Putting their money where their mouths are

Clergy and lay delegates at the annual council, faced with a slashed budget for Shrine Mont camp scholarship budgets, were strident in their call to have the funding restored.

But of course, when you restore something in one line, you must cut it somewhere else, right?

So it was put to the council: how many of you would be willing to give $100 now, to restore this funding?

Hands around the room shot up. Tellers went around to do a count, and instead got checks and cash donations, on the spot. The estimated return to the program was $19,000.

Bishop Lee, noting this unusual development, said, “Can you imagine Congress doing this?”

Discussion that followed underscored the importance of taking this back to your congregations.



Live from the Diocese of Virginia Annual Council

🙂 I’m at the press table, although if any of you are here you’re not likely to be reading this since you’re at Eucharist.

But I will probably be here tomorrow, too, so please find me!!

sticking my neck out

Wah. I am starting to sound like a one-note flute sometimes, I guess, when I defend the fringes. But there is one place I’m hard and fast on when it comes to tradition, and that’s church music.

I love hymns and anthems, and I really should be in the choir, but EfM takes precedence right now and I’ve been too peripatetic in the past. I have a good chunk of the 1940 hymnal memorized because most of my churchness was before 1982. When your mom is the choir director, it becomes second nature.

But I find myself just… totally, BLEAH over so-called praise music. I love gospel music, stained-glass bluegrass, orchestral music, international songs of faith, spirituals, secular-music-brought-over, and, most of all, traditional hymns from the 18th and 19th century.

But I went to a church service not too long ago with a creative liturgy, adapted from the one we all know and love, and really enjoyed it. Except for the praise music.

Just wanted to let all my traditionalist friends-in-faith know that I’m not completely outside the box.

That’s me in the corner

OK, if I’ve managed to figure out one thing, it’s that I want my ministry to be in the world and vaguely evangelistic, because I don’t really like that word but don’t have a better one for it. And it occurred to me, that …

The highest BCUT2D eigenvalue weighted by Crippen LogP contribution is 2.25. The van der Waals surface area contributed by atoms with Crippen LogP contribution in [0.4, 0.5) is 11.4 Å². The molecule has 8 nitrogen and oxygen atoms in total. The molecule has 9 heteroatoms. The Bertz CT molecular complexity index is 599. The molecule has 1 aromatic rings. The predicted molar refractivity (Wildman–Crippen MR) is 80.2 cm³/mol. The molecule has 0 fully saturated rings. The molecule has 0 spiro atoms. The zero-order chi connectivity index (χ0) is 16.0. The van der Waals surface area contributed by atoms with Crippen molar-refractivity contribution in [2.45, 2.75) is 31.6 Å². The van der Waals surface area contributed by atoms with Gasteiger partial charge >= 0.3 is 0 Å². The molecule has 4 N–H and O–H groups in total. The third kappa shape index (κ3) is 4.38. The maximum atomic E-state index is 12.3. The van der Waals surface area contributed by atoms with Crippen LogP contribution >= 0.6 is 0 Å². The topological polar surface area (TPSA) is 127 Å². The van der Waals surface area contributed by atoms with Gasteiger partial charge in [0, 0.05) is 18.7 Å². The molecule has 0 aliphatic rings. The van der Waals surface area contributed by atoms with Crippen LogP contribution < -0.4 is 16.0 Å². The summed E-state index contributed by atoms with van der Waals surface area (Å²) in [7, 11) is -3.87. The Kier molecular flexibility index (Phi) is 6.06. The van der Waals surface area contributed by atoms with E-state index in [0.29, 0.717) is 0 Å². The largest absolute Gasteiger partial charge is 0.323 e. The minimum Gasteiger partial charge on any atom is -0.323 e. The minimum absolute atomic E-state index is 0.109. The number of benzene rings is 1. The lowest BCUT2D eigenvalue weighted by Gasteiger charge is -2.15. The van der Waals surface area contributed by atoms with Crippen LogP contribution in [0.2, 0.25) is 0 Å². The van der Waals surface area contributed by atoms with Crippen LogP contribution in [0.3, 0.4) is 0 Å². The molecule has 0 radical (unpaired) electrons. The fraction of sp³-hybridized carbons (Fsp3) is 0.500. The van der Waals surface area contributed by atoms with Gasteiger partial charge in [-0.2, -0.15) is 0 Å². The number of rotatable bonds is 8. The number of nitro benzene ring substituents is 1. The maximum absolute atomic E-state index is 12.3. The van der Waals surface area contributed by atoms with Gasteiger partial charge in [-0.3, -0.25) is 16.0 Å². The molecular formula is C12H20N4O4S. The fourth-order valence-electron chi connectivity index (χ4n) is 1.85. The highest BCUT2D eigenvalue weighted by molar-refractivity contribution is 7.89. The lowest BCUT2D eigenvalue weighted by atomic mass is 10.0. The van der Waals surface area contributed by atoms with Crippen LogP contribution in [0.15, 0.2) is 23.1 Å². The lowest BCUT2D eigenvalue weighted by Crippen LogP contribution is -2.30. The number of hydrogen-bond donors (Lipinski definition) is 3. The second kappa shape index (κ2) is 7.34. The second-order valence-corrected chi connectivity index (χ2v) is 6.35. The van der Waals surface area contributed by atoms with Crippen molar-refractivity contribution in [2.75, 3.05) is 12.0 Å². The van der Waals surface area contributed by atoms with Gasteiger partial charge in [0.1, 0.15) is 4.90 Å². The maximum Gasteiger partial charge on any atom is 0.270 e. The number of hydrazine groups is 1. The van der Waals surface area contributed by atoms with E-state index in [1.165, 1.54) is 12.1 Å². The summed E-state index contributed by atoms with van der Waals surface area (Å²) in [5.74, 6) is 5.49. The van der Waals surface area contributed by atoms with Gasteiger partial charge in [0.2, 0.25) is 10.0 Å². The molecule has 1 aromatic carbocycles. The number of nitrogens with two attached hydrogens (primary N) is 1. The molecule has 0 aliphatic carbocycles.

If I was new to the church, and walked in one Sunday, bewildered, new, questioning, the last thing I’d want to hear about the @#$%ing schism. Same goes with our focus on what we blog on.

Are we so preoccupied with ourselves, with how this and that is wrong or right, that we’re forgetting that our ministries aren’t just about ourselves and if we’re directing all our spiritual energy toward fighting each other, aren’t we just killing the spiritual energy of those hungry for a meaningful spiritual experience? How can we transform lives if we can’t put ourselves beyond this dissent which, for lack of better language for it, Satan has sown among us?

ARGH! I tie myself in knots. Focusing excessively on the drama in New Orleans is physically painful for me, as is every time Stand Firm tries to demonize me. I’m one of your best ambassadors in the world, because i can talk about authentic faith to disenchanted agnostics between 25 and 45. I can influence them to open their hearts and minds to something bigger than themselves. But NO. I’m cast out from the “orthodox” and seen as some kind of enemy by a population of the church that is so ironically preoccupied with how we’ve lost our way.

It’s bewildering, I tell you. Bewildering.

Is it me, or are Pisky-Women…

… more likely to be astute admirers of English Literature, particularly of the Austen-Woolf corridor?

I’m starting to feel typecast in my own novel. Well, at least I don’t have a collar and a crush on the local police chief.

Welcome to Episcopalia

Now some round these parts might think to be all splittin’ hairs over this and that in the anglican communion, but really, nothing gets Episcopalians up in a row more than standing firm about their parking spaces.

For future reference

Cool sermons from St. Mark's in Philly. Must visit.